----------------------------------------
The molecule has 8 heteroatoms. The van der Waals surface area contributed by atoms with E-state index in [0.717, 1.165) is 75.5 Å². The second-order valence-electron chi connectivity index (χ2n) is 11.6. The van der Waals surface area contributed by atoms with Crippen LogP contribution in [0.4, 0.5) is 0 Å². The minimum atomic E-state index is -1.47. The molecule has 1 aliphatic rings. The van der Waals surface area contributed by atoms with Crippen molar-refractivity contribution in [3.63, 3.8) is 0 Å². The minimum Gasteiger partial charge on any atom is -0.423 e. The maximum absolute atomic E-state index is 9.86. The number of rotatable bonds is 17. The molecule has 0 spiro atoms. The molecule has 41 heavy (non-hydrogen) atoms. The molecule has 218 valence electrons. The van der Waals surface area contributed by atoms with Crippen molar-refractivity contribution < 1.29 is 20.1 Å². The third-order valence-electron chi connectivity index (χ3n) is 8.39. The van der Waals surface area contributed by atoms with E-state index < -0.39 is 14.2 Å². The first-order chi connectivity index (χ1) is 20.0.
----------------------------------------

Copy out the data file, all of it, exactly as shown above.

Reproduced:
The molecule has 8 heteroatoms. The van der Waals surface area contributed by atoms with E-state index in [0.717, 1.165) is 75.5 Å². The second-order valence-electron chi connectivity index (χ2n) is 11.6. The van der Waals surface area contributed by atoms with Crippen LogP contribution in [0.4, 0.5) is 0 Å². The minimum atomic E-state index is -1.47. The molecule has 1 aliphatic rings. The van der Waals surface area contributed by atoms with Crippen molar-refractivity contribution in [3.63, 3.8) is 0 Å². The minimum Gasteiger partial charge on any atom is -0.423 e. The maximum absolute atomic E-state index is 9.86. The number of rotatable bonds is 17. The molecule has 0 spiro atoms. The molecule has 41 heavy (non-hydrogen) atoms. The molecule has 218 valence electrons. The van der Waals surface area contributed by atoms with Crippen molar-refractivity contribution < 1.29 is 20.1 Å². The third-order valence-electron chi connectivity index (χ3n) is 8.39. The van der Waals surface area contributed by atoms with E-state index < -0.39 is 14.2 Å². The first-order chi connectivity index (χ1) is 20.0.